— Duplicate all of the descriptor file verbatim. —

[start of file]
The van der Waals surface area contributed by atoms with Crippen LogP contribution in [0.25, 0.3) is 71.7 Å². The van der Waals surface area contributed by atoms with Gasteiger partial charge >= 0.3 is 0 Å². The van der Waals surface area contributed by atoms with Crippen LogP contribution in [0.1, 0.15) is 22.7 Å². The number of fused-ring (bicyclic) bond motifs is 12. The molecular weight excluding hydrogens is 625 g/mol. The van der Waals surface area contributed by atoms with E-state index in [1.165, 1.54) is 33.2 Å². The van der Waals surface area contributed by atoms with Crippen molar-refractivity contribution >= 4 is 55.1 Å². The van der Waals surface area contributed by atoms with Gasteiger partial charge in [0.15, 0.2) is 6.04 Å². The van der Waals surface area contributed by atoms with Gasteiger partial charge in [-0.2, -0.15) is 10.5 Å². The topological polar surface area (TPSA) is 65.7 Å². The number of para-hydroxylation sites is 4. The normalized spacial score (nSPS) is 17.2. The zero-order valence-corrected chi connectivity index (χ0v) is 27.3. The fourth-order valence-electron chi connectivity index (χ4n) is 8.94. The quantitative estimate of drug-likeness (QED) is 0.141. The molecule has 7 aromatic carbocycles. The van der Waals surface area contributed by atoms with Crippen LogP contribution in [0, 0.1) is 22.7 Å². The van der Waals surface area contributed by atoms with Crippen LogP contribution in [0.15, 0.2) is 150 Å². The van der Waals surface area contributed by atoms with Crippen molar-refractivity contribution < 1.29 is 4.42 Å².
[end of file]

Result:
The van der Waals surface area contributed by atoms with Crippen LogP contribution in [0.25, 0.3) is 71.7 Å². The van der Waals surface area contributed by atoms with Gasteiger partial charge >= 0.3 is 0 Å². The van der Waals surface area contributed by atoms with Crippen LogP contribution in [0.1, 0.15) is 22.7 Å². The number of fused-ring (bicyclic) bond motifs is 12. The molecular weight excluding hydrogens is 625 g/mol. The van der Waals surface area contributed by atoms with E-state index in [1.165, 1.54) is 33.2 Å². The van der Waals surface area contributed by atoms with Crippen molar-refractivity contribution >= 4 is 55.1 Å². The van der Waals surface area contributed by atoms with Gasteiger partial charge in [0.15, 0.2) is 6.04 Å². The van der Waals surface area contributed by atoms with Gasteiger partial charge in [-0.2, -0.15) is 10.5 Å². The topological polar surface area (TPSA) is 65.7 Å². The number of para-hydroxylation sites is 4. The normalized spacial score (nSPS) is 17.2. The zero-order valence-corrected chi connectivity index (χ0v) is 27.3. The fourth-order valence-electron chi connectivity index (χ4n) is 8.94. The quantitative estimate of drug-likeness (QED) is 0.141. The molecule has 7 aromatic carbocycles. The van der Waals surface area contributed by atoms with Crippen LogP contribution in [0, 0.1) is 22.7 Å². The van der Waals surface area contributed by atoms with Crippen LogP contribution in [0.15, 0.2) is 150 Å². The van der Waals surface area contributed by atoms with Crippen molar-refractivity contribution < 1.29 is 4.42 Å².